Dallas You know how it is. Deep down, you know that there is going to absolutely be “cause and effect,” but sometimes it’s hard to connect the dots. Well, it may have just gotten easier to understand the widespread state by state attacks on navigators assisting in the enrollment for the Affordable Care Act, or Obamacare as we know it.
Ok, part of this is simple, admittedly, if Republican governors want the President’s program to fail to enroll significant numbers of the millions of people needing health insurance in order to leave them with a bag of coals under the tree in the form of penalties, then job one has to be to put as many obstacles in the way of the navigators who are tasked with outreach and beefing up the numbers.
In fact it’s so obvious that a federal judge ruled this year in Missouri that the obstacles put in the way of navigators and consumer assistors were out of bounds and illegal. The federales are running the marketplace in Missouri, so he held that it is not just presumptuous, but unconstitutional for the state to interfere. No one missed the point that that this might affect a good number of the more than 20 states that defaulted to the feds to run their programs, and in many of those states they are in a civil war against Obamacare. Texas is the most outstanding example where Governor Rick Perry wanted rules so wild and crazy initially that even HHS had to tell him, “no, governor, you can’t have the individual consumer’s information, because that is protected.” Nonetheless in the back and forth where one recent proposal might have cost $2000 per person and months of delays for navigators to be recertified by Texas, now it seems it will mainly take lots of time, 20 hours, a test, and months of waiting for a security check. Those things don’t come out of Coca-Cola machines, you know. In Arkansas, where the state and feds both manage the marketplace, the background checks by the state police average 6-8 weeks. The administrators of Obamacare are in no position to go to the mat with these state resisters nor can they coordinate without making permanent enemies in Congress that they can ill afford, forcing nonprofits in Missouri, and hopefully in Texas, to carry the water to challenge these blatantly illegal obstacles.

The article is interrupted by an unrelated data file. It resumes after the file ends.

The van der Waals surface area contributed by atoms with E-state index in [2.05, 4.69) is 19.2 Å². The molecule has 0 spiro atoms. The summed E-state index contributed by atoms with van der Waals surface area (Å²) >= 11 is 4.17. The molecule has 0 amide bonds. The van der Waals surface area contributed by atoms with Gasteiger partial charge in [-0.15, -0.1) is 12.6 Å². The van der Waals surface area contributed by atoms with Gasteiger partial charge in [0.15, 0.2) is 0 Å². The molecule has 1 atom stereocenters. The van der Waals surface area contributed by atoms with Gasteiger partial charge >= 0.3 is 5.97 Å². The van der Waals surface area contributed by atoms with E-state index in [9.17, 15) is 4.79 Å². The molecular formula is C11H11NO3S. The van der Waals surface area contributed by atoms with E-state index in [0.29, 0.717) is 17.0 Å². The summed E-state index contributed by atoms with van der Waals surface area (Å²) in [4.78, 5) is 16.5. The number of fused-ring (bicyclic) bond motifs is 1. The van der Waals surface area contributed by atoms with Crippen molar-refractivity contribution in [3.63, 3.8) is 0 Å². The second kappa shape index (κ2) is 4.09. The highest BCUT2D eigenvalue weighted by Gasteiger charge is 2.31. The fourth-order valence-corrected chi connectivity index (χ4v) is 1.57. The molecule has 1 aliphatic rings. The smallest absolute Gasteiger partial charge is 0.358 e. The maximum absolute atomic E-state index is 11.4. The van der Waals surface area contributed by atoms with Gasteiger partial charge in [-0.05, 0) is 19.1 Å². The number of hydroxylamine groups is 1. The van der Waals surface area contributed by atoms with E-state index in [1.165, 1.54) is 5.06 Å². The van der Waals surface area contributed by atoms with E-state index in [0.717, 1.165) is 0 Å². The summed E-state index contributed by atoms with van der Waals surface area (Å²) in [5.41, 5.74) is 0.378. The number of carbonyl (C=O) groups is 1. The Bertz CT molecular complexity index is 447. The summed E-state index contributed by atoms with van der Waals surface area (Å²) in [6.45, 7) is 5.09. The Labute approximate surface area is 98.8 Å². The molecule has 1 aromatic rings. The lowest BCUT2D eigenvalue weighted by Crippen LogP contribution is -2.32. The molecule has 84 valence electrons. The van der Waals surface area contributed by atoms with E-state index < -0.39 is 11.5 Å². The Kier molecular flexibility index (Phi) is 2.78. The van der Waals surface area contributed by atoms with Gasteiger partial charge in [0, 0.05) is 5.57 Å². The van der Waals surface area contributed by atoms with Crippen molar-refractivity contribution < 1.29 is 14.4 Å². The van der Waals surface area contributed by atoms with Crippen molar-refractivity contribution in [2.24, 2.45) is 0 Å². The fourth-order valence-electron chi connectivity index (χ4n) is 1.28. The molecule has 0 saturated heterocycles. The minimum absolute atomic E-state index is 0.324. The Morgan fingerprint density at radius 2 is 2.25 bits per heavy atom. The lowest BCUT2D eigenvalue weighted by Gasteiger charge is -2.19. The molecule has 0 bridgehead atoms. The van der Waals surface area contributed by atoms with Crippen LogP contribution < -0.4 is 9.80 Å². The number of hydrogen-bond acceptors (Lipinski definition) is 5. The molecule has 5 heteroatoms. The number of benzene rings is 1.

But, connecting the dots, it also becomes clear that Wall Street totally understands that Obamacare is so complex that navigators are needed. The difference is that they don’t want this to be a neutral signup situation under the navigation rules. Who makes money on that? They want their buddies with the big tax preparation firms to make the money, and I’m talking about H&R Block, Liberty, and Jackson-Hewitt. Heck, the IRS has to mop up the money on the ACA anyway, and that means putting consumers in the laps of the tax preparers on both the sales and cleanup.
Don’t take it from me though. Take it from the Wall Street Journal:
But the bungled rollout and the law’s complex individual tax implications could benefit H&R Block whether or not enrollment meets the administration’s target. If nothing else, the law may expand America’s top tax preparer’s customer base, and help the company earn more from its existing ones.
H&R Block already has a pilot program to help people buy insurance. Starting next tax season, penalties for lacking coverage kick in. Even for those with coverage, H&R Block plans to offer guidance and use the refunds it typically applies to high-fee debit cards as a payment option. More people must now file returns and its role as middleman for insurers and insured could be lucrative.
One challenge is that health-care enrollment generally occurs in the fall while the tax season is in the spring. H&R Block employs just a fraction of its peak staff then. But it is confident that tools such as its “Helpth” website can process customers efficiently and steer new ones to its bread-and-butter tax prep. Wall Street seems to agree. Since enrollment began, forecasts for H&R Block’s 2015 earnings per share are up 10.6%
Like I say, connect the dots!